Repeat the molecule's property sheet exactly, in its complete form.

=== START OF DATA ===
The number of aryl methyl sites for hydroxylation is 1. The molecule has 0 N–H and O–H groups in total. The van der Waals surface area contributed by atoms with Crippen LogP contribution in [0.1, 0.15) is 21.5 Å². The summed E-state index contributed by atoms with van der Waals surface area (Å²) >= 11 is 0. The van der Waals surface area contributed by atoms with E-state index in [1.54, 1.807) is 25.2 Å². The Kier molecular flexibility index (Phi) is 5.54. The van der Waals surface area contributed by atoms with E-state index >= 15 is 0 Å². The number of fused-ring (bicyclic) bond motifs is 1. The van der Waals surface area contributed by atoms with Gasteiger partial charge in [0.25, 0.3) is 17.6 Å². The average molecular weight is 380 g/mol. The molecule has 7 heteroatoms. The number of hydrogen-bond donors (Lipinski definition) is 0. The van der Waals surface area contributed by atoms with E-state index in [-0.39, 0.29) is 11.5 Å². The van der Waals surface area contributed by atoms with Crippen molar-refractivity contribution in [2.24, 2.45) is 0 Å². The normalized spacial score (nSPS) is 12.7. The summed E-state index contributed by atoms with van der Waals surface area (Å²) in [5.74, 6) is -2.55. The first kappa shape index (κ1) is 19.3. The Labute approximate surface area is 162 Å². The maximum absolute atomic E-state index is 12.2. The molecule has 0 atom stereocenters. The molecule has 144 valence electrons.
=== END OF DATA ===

The number of aryl methyl sites for hydroxylation is 1. The molecule has 0 N–H and O–H groups in total. The van der Waals surface area contributed by atoms with Crippen LogP contribution in [0.1, 0.15) is 21.5 Å². The summed E-state index contributed by atoms with van der Waals surface area (Å²) >= 11 is 0. The van der Waals surface area contributed by atoms with E-state index in [1.54, 1.807) is 25.2 Å². The Kier molecular flexibility index (Phi) is 5.54. The van der Waals surface area contributed by atoms with E-state index >= 15 is 0 Å². The number of fused-ring (bicyclic) bond motifs is 1. The van der Waals surface area contributed by atoms with Gasteiger partial charge in [0.25, 0.3) is 17.6 Å². The average molecular weight is 380 g/mol. The molecule has 7 heteroatoms. The number of hydrogen-bond donors (Lipinski definition) is 0. The van der Waals surface area contributed by atoms with E-state index in [-0.39, 0.29) is 11.5 Å². The van der Waals surface area contributed by atoms with Crippen molar-refractivity contribution in [2.24, 2.45) is 0 Å². The normalized spacial score (nSPS) is 12.7. The summed E-state index contributed by atoms with van der Waals surface area (Å²) in [5.74, 6) is -2.55. The first kappa shape index (κ1) is 19.3. The Labute approximate surface area is 162 Å². The maximum absolute atomic E-state index is 12.2. The molecule has 0 atom stereocenters. The molecule has 144 valence electrons.